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Yoga at Work

As we prepare to launch our corporate yoga programmes both in our studios and at offices around the emirate, we look at the benefits and need for workplace wellbeing in Dubai, where long working hours, days spent sitting at desks and attached to technology 24/7, are taking their toll on our population’s health.

Inactivity and stress are two of the world’s biggest health challenges today, responsible for chronic diseases from suppressed immunity, to heart conditions, obesity and back pain.

We at Yoga House know only too well the effects of long days at the office, stuck to your desk. Our founders, Ziyad and Nasab, continue to work in the corporate world whilst also pursuing their passion in the form of Yoga House.

In conversation Ziyad said: “There are some days when you will literally be tied to the desk, for hours on end, in order to meet client deadlines. It’s easier said than done to take regular breaks, so it’s even more important to schedule time out of work to commit to regular activity of some kind. Not only is it good for the body but the mind needs it too.”

So while we all know that a healthy workplace is not only a happier workplace but a more productive one, how can we do more to improve that?

Nasab, who like Ziyad, is an Architect by trade, said: “What we want to do is make it even easier for people to find this time, by offering it to companies during or right after their working hours, which is a great way to pay back the hard work of your employees, in addition to helping create a healthier

and happier work culture.”

Occupational health is now not only a priority for the likes of the global conglomerates, but it is everyone’s responsibility, from small to large businesses.

Preventive measures such as workplace health initiatives, from in house yoga to company-wide health screening, will not only result in a reduction in absenteeism, but will increase productivity in addition to creating a happier, more united workforce.

Stress is not only a factor on psychological wellbeing but chronic stress can be a major factor in cardiovascular disease, possibly as much as the likes of smoking, high blood pressure and diabetes, according to research from Harvard Medical School.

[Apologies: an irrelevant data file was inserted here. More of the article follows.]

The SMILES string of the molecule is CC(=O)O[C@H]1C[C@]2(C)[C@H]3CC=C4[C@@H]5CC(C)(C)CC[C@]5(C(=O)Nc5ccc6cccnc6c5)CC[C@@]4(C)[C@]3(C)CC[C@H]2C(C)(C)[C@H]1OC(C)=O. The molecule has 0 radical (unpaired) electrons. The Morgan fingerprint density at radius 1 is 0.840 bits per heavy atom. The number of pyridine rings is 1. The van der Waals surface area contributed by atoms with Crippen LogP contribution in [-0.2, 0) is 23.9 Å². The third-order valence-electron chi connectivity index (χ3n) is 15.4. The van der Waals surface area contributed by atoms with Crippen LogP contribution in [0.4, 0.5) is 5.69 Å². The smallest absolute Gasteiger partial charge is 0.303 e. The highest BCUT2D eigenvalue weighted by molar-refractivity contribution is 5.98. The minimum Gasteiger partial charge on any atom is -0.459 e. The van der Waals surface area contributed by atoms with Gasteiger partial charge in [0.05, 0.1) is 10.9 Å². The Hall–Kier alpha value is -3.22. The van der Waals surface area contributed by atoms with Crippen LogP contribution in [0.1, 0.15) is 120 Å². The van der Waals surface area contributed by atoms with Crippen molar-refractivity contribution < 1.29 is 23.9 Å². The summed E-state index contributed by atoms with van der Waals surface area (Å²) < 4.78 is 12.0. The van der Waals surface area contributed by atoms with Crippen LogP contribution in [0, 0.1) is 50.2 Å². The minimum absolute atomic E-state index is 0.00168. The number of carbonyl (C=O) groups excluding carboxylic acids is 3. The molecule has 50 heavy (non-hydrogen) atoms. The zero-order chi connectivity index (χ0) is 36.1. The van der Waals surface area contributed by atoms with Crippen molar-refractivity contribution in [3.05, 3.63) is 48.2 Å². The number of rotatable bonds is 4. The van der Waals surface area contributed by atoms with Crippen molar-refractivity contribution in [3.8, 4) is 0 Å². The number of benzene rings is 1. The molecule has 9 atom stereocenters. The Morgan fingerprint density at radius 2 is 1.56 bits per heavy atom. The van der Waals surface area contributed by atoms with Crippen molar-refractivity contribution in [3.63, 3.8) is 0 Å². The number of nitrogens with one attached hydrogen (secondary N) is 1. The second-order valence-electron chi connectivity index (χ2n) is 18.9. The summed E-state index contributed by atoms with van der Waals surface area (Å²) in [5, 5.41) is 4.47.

According to Forbes, corporate wellness programmes have been shown to boast an average return on investment of around 3:1. In addition to the economic benefits, companies have seen reductions in absenteeism, staff turnover and stress. For staff, these programmes can be life changing, with the chance to lead to a greater readiness to change exercise behaviours, dietary habits, changed behaviours such as smoking cessation and improved mental health.

Technology, in addition to long days of sitting, is also taking its toll. Not only is it increasingly harder for employees to switch off mentally, but long days sat at computers, is a global health epidemic. Chiropractors have seen rocketing numbers of patients with chronic back pain, sitting leading to increased pressure on discs which degenerate over time, and a lack of activity and muscle use leading to atrophy, weakness and pain. Medication is not the answer as it only masks the symptoms, but a consistent regime of movement, in and out of the workplace, we all know, is the answer and must be made a priority.

Several companies in Dubai are changing cultures now. In DIFC, Standard Chartered Bank has introduced ergonomic chairs to their office, in addition to benefits including a gym for staff, longer maternity leave for employees, paternity leave for fathers and flexible working hours. At the KHDA, staff have facilities such as a gym, yoga room and ergonomic work stations in house.

Not only are workplace wellbeing initiatives a positive way for employees to revitalise and get moving, but they are a powerful exercise in team bonding.

A survey by YouGov recently found 60% of UAE residents suffering with stress. Yoga has now been adopted by health providers internationally, such as the world renowned Mayo Clinic and Kripalu Centre For Yoga And Health, in the battle against stress. Unifying the body and mind, working on the breath and the body, this holistic practice is both physical and meditative.

Several studies have shown the mental wellbeing effects of yoga on mood and overall wellbeing levels, practitioners showing lower levels of stress and anxiety than those not practicing. Yoga stimulates the body’s relaxation response, the parasympathetic nervous system, which for most of us, is suppressed under lives of deadlines, stress, family and professional commitments.

On a physical level, yoga can help improve fitness levels, enhancing balance, flexibility, strength and range of motion. It is also known to help aid sleep and relaxation, proven to help combat the debilitating effects of stress. Bringing yoga into the workplace and introducing it to the wider community, has the potential for powerful transformative effects, with the chance to make real, long term change in not only our places of work, but in society as a whole.


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